Cuban Americans feel that improving their quality of life in South Florida is a higher priority than changing the government in Cuba.
Sixty-two percent of those surveyed feel that it is more important to spend time and money improving life in South Florida. Only 19 percent say it is more important to work to change the government of Cuba. This opinion is stronger among younger Cuban Americans. For example, 72 percent of those under age 45 feel that improving the quality of life in South Florida is more important than working to change the Cuban government.
A strong majority of Cuban Americans wish politicians would focus more on local rather than international issues.
Sixty-five percent feel that politicians should focus more on issues within the local community. Only 12 percent feel that politicians should focus more on international issues. Seventy-seven percent of males under age 45; and, 72 percent of females under the same age say local issues are more important than international ones.
Less than a majority of Cuban Americans in Miami-Dade support the use of force by the United States to overthrow Fidel Castro. Further, a strong majority agrees that the residents of Cuba should decide when and how the political system in Cuba should be changed.
Forty-nine percent agree the U.S. should use force to overthrow Castro. Sixtyeight percent agree the residents of Cuba should decide how and when the political system there should change. The percentage was higher among younger respondents: 72 percent of males under 45; and, 71 percent of younger females.
When given the choice between two hypothetical candidates, a majority would support the candidate who advocates current U.S. policy towards Cuba.
Fifty-eight percent would support the candidate in favor of current U.S. policy towards Cuba, while 34 percent would support the candidate who would work to reform U.S. policy towards Cuba by allowing more trade, travel and investment in Cuba.
When given the choice between three hypothetical candidates, Cuban Americans are more likely to back a candidate who will continue the embargo. However, there are drastic age differences.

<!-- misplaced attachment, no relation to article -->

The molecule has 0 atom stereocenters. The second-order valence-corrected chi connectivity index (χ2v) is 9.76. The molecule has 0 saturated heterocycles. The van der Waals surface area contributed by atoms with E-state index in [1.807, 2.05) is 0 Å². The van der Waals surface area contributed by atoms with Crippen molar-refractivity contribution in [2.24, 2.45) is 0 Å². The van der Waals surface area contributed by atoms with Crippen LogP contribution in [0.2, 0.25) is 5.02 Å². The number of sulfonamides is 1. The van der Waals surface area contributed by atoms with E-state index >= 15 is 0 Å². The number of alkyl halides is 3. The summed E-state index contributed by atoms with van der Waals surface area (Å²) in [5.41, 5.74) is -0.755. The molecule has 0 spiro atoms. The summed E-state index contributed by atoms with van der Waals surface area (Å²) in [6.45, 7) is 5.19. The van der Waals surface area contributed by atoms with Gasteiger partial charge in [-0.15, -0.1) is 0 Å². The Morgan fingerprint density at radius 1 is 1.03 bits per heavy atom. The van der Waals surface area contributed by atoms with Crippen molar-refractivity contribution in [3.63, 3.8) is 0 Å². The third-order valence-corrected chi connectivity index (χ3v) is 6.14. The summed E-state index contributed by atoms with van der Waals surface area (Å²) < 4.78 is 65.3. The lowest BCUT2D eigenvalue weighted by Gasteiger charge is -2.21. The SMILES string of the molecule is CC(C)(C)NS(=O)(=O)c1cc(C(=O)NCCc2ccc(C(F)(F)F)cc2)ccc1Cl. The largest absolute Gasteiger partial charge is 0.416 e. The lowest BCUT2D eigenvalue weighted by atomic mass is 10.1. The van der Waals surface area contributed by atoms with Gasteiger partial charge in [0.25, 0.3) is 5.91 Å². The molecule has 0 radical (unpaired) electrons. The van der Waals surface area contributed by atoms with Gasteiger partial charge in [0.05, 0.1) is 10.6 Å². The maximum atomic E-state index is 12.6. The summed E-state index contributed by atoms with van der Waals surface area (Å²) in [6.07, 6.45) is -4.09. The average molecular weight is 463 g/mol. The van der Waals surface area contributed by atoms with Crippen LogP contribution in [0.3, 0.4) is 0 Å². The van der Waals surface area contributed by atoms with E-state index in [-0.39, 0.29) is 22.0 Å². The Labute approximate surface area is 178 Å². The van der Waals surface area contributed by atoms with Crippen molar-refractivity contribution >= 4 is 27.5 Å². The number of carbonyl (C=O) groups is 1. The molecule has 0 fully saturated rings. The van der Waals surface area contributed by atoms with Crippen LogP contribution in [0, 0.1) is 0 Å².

Forty-nine percent of all those surveyed would vote for a candidate who would take a hard-line approach toward Cuba, and continue the embargo. However, there are striking differences by age: Only 34 percent of Cubans under age 45 prefer the hard-line candidate, while 62 percent of Cubans over age 65 prefer such a candidate.
Younger Cuban Americans feel that the values of Cubans are different than the values of non-Cubans.
Fifty-two percent feel the values and priorities of Cubans are different from the values and priorities of non-Cubans. Thirty-five percent feel they are the same. However, younger Cuban Americans are more likely to say the values and priorities of non-Cubans are different. Fifty-eight percent of under-45 males felt that way; 60 percent of middle-aged males ( 45-to 64 years old ) did, too; and, 59 percent of under-45 females feel the same way.
A strong minority of those surveyed believe that the U.S. and Cuban governments should take steps to allow retirement in Cuba.
Forty-one percent (41%) of those surveyed agree that the U.S. and Cuba should allow a person to retire in Cuba if they wish too. Forty-five percent of males under age 45 agree with this position and fifty-three percent of females under age 45 agree with the position
Cuban Americans feel that they are lied to by politicians who use Cuban issues for political gain.
Seventy percent of those surveyed believe that politicians mislead people about their stand on Cuba just to get votes.
Cuban Americans believe that the Bush administration should get involved in the Cardoso case to help reunite the family in Miami.
Sixty-five percent feel that the Bush administration should do more to get the parents of two children living with an uncle in Miami-Dade out Cuba where they are being retained on anti-Castro charges. ( Eds. note: The Cardoso question was added to the survey after interviewing started. Thus, the question was put to just
337 respondents. The margin of error for the question is 5 percent, which wouldnt affect the conclusion.)